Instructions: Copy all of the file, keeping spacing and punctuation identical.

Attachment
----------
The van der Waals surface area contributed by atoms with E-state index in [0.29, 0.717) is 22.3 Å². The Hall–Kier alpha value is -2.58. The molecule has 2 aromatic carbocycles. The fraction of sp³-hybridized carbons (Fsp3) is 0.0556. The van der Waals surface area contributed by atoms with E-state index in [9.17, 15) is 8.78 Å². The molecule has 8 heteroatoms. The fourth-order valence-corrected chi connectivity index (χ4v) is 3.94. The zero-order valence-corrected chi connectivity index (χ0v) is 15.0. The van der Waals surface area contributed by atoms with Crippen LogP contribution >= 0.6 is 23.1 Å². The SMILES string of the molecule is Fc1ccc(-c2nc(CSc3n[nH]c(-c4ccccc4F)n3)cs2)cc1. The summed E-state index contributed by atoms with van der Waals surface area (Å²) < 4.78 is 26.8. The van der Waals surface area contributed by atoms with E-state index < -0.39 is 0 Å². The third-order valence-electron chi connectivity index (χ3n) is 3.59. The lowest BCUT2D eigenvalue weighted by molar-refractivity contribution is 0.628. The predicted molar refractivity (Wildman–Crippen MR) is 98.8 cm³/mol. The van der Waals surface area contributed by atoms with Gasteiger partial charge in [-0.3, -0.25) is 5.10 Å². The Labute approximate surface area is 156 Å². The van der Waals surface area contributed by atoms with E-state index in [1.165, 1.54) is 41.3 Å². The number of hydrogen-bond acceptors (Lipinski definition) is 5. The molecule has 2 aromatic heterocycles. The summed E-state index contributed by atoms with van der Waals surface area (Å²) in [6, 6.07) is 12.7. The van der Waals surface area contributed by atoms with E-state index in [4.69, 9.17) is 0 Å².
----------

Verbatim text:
The van der Waals surface area contributed by atoms with E-state index in [0.29, 0.717) is 22.3 Å². The Hall–Kier alpha value is -2.58. The molecule has 2 aromatic carbocycles. The fraction of sp³-hybridized carbons (Fsp3) is 0.0556. The van der Waals surface area contributed by atoms with E-state index in [9.17, 15) is 8.78 Å². The molecule has 8 heteroatoms. The fourth-order valence-corrected chi connectivity index (χ4v) is 3.94. The zero-order valence-corrected chi connectivity index (χ0v) is 15.0. The van der Waals surface area contributed by atoms with Crippen LogP contribution >= 0.6 is 23.1 Å². The SMILES string of the molecule is Fc1ccc(-c2nc(CSc3n[nH]c(-c4ccccc4F)n3)cs2)cc1. The summed E-state index contributed by atoms with van der Waals surface area (Å²) < 4.78 is 26.8. The van der Waals surface area contributed by atoms with E-state index < -0.39 is 0 Å². The third-order valence-electron chi connectivity index (χ3n) is 3.59. The lowest BCUT2D eigenvalue weighted by molar-refractivity contribution is 0.628. The predicted molar refractivity (Wildman–Crippen MR) is 98.8 cm³/mol. The van der Waals surface area contributed by atoms with Gasteiger partial charge in [-0.3, -0.25) is 5.10 Å². The Labute approximate surface area is 156 Å². The van der Waals surface area contributed by atoms with E-state index in [1.165, 1.54) is 41.3 Å². The number of hydrogen-bond acceptors (Lipinski definition) is 5. The molecule has 2 aromatic heterocycles. The summed E-state index contributed by atoms with van der Waals surface area (Å²) in [6, 6.07) is 12.7. The van der Waals surface area contributed by atoms with E-state index in [4.69, 9.17) is 0 Å².